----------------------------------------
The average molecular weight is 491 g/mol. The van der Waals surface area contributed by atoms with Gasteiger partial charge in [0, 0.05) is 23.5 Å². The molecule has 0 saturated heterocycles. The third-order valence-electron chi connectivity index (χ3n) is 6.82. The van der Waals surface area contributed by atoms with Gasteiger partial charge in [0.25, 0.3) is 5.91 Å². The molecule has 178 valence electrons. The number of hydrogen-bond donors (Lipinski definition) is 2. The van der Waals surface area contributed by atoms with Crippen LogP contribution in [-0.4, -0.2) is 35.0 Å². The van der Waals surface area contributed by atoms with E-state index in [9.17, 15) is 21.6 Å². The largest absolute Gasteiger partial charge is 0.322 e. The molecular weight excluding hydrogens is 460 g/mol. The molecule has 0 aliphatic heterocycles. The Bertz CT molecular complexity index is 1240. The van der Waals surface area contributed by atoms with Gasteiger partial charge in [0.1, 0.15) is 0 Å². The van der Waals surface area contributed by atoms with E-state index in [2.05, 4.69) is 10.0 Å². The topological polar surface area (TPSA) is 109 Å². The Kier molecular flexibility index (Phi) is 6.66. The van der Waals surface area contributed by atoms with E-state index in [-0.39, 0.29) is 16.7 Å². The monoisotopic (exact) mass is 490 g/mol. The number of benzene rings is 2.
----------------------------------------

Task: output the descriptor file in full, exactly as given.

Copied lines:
The average molecular weight is 491 g/mol. The van der Waals surface area contributed by atoms with Gasteiger partial charge in [0, 0.05) is 23.5 Å². The molecule has 0 saturated heterocycles. The third-order valence-electron chi connectivity index (χ3n) is 6.82. The van der Waals surface area contributed by atoms with Gasteiger partial charge in [0.25, 0.3) is 5.91 Å². The molecule has 178 valence electrons. The number of hydrogen-bond donors (Lipinski definition) is 2. The van der Waals surface area contributed by atoms with Crippen LogP contribution in [-0.4, -0.2) is 35.0 Å². The van der Waals surface area contributed by atoms with E-state index in [9.17, 15) is 21.6 Å². The largest absolute Gasteiger partial charge is 0.322 e. The molecular weight excluding hydrogens is 460 g/mol. The molecule has 0 aliphatic heterocycles. The Bertz CT molecular complexity index is 1240. The van der Waals surface area contributed by atoms with Gasteiger partial charge in [0.1, 0.15) is 0 Å². The van der Waals surface area contributed by atoms with E-state index in [2.05, 4.69) is 10.0 Å². The topological polar surface area (TPSA) is 109 Å². The Kier molecular flexibility index (Phi) is 6.66. The van der Waals surface area contributed by atoms with E-state index in [-0.39, 0.29) is 16.7 Å². The monoisotopic (exact) mass is 490 g/mol. The number of benzene rings is 2.